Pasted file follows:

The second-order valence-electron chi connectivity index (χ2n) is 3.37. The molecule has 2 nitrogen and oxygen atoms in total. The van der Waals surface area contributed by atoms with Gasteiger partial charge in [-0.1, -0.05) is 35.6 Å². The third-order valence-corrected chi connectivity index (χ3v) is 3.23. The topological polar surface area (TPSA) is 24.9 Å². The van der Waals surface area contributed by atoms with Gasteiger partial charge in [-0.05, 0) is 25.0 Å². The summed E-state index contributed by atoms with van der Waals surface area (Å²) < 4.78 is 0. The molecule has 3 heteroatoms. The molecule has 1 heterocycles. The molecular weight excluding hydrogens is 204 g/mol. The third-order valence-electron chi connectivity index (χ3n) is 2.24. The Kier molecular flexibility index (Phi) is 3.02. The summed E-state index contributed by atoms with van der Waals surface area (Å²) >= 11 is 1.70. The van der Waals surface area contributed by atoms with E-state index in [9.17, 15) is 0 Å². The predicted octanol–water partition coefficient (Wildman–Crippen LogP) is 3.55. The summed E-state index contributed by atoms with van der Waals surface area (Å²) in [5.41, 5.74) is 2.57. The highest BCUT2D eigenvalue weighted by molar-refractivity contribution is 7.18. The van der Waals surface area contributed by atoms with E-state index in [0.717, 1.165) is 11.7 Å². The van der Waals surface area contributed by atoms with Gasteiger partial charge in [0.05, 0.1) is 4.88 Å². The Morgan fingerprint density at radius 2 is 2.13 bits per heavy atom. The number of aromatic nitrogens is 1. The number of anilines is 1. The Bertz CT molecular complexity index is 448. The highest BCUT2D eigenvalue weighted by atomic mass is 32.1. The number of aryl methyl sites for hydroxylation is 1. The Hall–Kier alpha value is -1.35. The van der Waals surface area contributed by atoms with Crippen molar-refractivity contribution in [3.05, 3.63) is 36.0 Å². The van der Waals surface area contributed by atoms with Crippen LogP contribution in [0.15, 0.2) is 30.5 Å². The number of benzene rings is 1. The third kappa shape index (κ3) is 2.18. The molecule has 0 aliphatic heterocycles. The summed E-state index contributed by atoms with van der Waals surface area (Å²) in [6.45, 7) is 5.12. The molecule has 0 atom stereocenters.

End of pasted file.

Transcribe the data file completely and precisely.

The second-order valence-electron chi connectivity index (χ2n) is 3.37. The molecule has 2 nitrogen and oxygen atoms in total. The van der Waals surface area contributed by atoms with Gasteiger partial charge in [-0.1, -0.05) is 35.6 Å². The third-order valence-corrected chi connectivity index (χ3v) is 3.23. The topological polar surface area (TPSA) is 24.9 Å². The van der Waals surface area contributed by atoms with Gasteiger partial charge in [-0.05, 0) is 25.0 Å². The summed E-state index contributed by atoms with van der Waals surface area (Å²) < 4.78 is 0. The molecule has 3 heteroatoms. The molecule has 1 heterocycles. The molecular weight excluding hydrogens is 204 g/mol. The third-order valence-electron chi connectivity index (χ3n) is 2.24. The Kier molecular flexibility index (Phi) is 3.02. The summed E-state index contributed by atoms with van der Waals surface area (Å²) >= 11 is 1.70. The van der Waals surface area contributed by atoms with E-state index in [9.17, 15) is 0 Å². The predicted octanol–water partition coefficient (Wildman–Crippen LogP) is 3.55. The summed E-state index contributed by atoms with van der Waals surface area (Å²) in [5.41, 5.74) is 2.57. The highest BCUT2D eigenvalue weighted by molar-refractivity contribution is 7.18. The van der Waals surface area contributed by atoms with E-state index in [0.717, 1.165) is 11.7 Å². The van der Waals surface area contributed by atoms with Gasteiger partial charge in [0.05, 0.1) is 4.88 Å². The Morgan fingerprint density at radius 2 is 2.13 bits per heavy atom. The number of aromatic nitrogens is 1. The number of anilines is 1. The Bertz CT molecular complexity index is 448. The highest BCUT2D eigenvalue weighted by atomic mass is 32.1. The number of aryl methyl sites for hydroxylation is 1. The Hall–Kier alpha value is -1.35. The van der Waals surface area contributed by atoms with Crippen molar-refractivity contribution in [3.05, 3.63) is 36.0 Å². The van der Waals surface area contributed by atoms with Crippen LogP contribution in [0.15, 0.2) is 30.5 Å². The number of benzene rings is 1. The third kappa shape index (κ3) is 2.18. The molecule has 0 aliphatic heterocycles. The summed E-state index contributed by atoms with van der Waals surface area (Å²) in [6.45, 7) is 5.12. The molecule has 0 atom stereocenters.